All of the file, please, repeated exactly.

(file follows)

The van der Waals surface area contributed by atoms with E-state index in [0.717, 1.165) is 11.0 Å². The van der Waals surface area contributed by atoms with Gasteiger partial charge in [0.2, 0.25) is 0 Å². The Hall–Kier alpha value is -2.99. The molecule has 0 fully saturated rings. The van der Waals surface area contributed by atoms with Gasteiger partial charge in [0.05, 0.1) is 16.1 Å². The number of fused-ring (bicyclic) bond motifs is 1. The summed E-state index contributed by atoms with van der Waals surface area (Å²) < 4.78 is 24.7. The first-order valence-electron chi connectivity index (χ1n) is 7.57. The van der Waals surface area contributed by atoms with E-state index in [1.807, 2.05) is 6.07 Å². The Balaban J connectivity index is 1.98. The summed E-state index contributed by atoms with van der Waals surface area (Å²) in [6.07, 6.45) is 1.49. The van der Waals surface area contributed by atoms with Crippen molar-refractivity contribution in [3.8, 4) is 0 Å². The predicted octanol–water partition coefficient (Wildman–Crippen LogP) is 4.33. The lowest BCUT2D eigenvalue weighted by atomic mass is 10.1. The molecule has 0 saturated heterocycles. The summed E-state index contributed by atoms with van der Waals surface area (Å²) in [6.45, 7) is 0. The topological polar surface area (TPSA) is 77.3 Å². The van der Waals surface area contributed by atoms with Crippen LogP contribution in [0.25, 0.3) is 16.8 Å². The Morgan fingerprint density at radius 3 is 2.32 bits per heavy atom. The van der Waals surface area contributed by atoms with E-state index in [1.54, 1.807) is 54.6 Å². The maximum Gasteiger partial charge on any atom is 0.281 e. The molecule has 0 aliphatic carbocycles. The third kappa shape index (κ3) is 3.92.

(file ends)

The van der Waals surface area contributed by atoms with E-state index in [0.717, 1.165) is 11.0 Å². The van der Waals surface area contributed by atoms with Gasteiger partial charge in [0.2, 0.25) is 0 Å². The Hall–Kier alpha value is -2.99. The molecule has 0 fully saturated rings. The van der Waals surface area contributed by atoms with Gasteiger partial charge in [0.05, 0.1) is 16.1 Å². The number of fused-ring (bicyclic) bond motifs is 1. The summed E-state index contributed by atoms with van der Waals surface area (Å²) < 4.78 is 24.7. The first-order valence-electron chi connectivity index (χ1n) is 7.57. The van der Waals surface area contributed by atoms with E-state index in [1.807, 2.05) is 6.07 Å². The Balaban J connectivity index is 1.98. The summed E-state index contributed by atoms with van der Waals surface area (Å²) in [6.07, 6.45) is 1.49. The van der Waals surface area contributed by atoms with Crippen molar-refractivity contribution in [3.8, 4) is 0 Å². The predicted octanol–water partition coefficient (Wildman–Crippen LogP) is 4.33. The lowest BCUT2D eigenvalue weighted by atomic mass is 10.1. The molecule has 0 saturated heterocycles. The summed E-state index contributed by atoms with van der Waals surface area (Å²) in [6.45, 7) is 0. The topological polar surface area (TPSA) is 77.3 Å². The van der Waals surface area contributed by atoms with Crippen LogP contribution in [0.25, 0.3) is 16.8 Å². The Morgan fingerprint density at radius 3 is 2.32 bits per heavy atom. The van der Waals surface area contributed by atoms with E-state index in [1.54, 1.807) is 54.6 Å². The maximum Gasteiger partial charge on any atom is 0.281 e. The molecule has 0 aliphatic carbocycles. The third kappa shape index (κ3) is 3.92.